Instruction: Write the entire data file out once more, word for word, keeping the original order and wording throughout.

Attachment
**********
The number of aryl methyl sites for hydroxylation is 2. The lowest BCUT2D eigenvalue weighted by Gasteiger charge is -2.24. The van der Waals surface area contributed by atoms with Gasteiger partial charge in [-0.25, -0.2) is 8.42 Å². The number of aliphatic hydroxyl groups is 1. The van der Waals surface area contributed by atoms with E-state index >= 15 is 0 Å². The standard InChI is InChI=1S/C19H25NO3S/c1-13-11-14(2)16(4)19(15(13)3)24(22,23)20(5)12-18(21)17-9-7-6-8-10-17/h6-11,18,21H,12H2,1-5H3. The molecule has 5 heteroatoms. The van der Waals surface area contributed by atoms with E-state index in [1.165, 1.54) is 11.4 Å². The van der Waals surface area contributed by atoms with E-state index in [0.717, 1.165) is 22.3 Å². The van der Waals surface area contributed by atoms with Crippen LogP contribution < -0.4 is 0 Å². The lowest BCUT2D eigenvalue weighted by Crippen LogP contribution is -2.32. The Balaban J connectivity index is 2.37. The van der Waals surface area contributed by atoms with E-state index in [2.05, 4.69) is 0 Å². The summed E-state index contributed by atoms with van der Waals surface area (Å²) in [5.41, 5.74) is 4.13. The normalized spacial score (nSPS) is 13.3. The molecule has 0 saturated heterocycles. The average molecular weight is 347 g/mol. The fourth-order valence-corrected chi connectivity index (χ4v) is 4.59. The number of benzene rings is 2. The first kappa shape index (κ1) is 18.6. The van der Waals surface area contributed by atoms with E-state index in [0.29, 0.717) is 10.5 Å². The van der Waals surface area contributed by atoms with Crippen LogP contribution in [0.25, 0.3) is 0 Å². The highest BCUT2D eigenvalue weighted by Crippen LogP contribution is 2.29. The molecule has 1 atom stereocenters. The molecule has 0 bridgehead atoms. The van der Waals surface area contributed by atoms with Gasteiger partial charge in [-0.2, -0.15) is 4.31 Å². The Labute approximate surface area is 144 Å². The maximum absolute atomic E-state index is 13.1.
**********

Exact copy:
The number of aryl methyl sites for hydroxylation is 2. The lowest BCUT2D eigenvalue weighted by Gasteiger charge is -2.24. The van der Waals surface area contributed by atoms with Gasteiger partial charge in [-0.25, -0.2) is 8.42 Å². The number of aliphatic hydroxyl groups is 1. The van der Waals surface area contributed by atoms with E-state index >= 15 is 0 Å². The standard InChI is InChI=1S/C19H25NO3S/c1-13-11-14(2)16(4)19(15(13)3)24(22,23)20(5)12-18(21)17-9-7-6-8-10-17/h6-11,18,21H,12H2,1-5H3. The molecule has 5 heteroatoms. The van der Waals surface area contributed by atoms with E-state index in [1.165, 1.54) is 11.4 Å². The van der Waals surface area contributed by atoms with E-state index in [0.717, 1.165) is 22.3 Å². The van der Waals surface area contributed by atoms with Crippen LogP contribution < -0.4 is 0 Å². The lowest BCUT2D eigenvalue weighted by Crippen LogP contribution is -2.32. The Balaban J connectivity index is 2.37. The van der Waals surface area contributed by atoms with E-state index in [2.05, 4.69) is 0 Å². The summed E-state index contributed by atoms with van der Waals surface area (Å²) in [5.41, 5.74) is 4.13. The normalized spacial score (nSPS) is 13.3. The molecule has 0 saturated heterocycles. The average molecular weight is 347 g/mol. The fourth-order valence-corrected chi connectivity index (χ4v) is 4.59. The number of benzene rings is 2. The first kappa shape index (κ1) is 18.6. The van der Waals surface area contributed by atoms with E-state index in [0.29, 0.717) is 10.5 Å². The van der Waals surface area contributed by atoms with Crippen LogP contribution in [0.25, 0.3) is 0 Å². The highest BCUT2D eigenvalue weighted by Crippen LogP contribution is 2.29. The molecule has 1 atom stereocenters. The molecule has 0 bridgehead atoms. The van der Waals surface area contributed by atoms with Gasteiger partial charge in [-0.2, -0.15) is 4.31 Å². The Labute approximate surface area is 144 Å². The maximum absolute atomic E-state index is 13.1.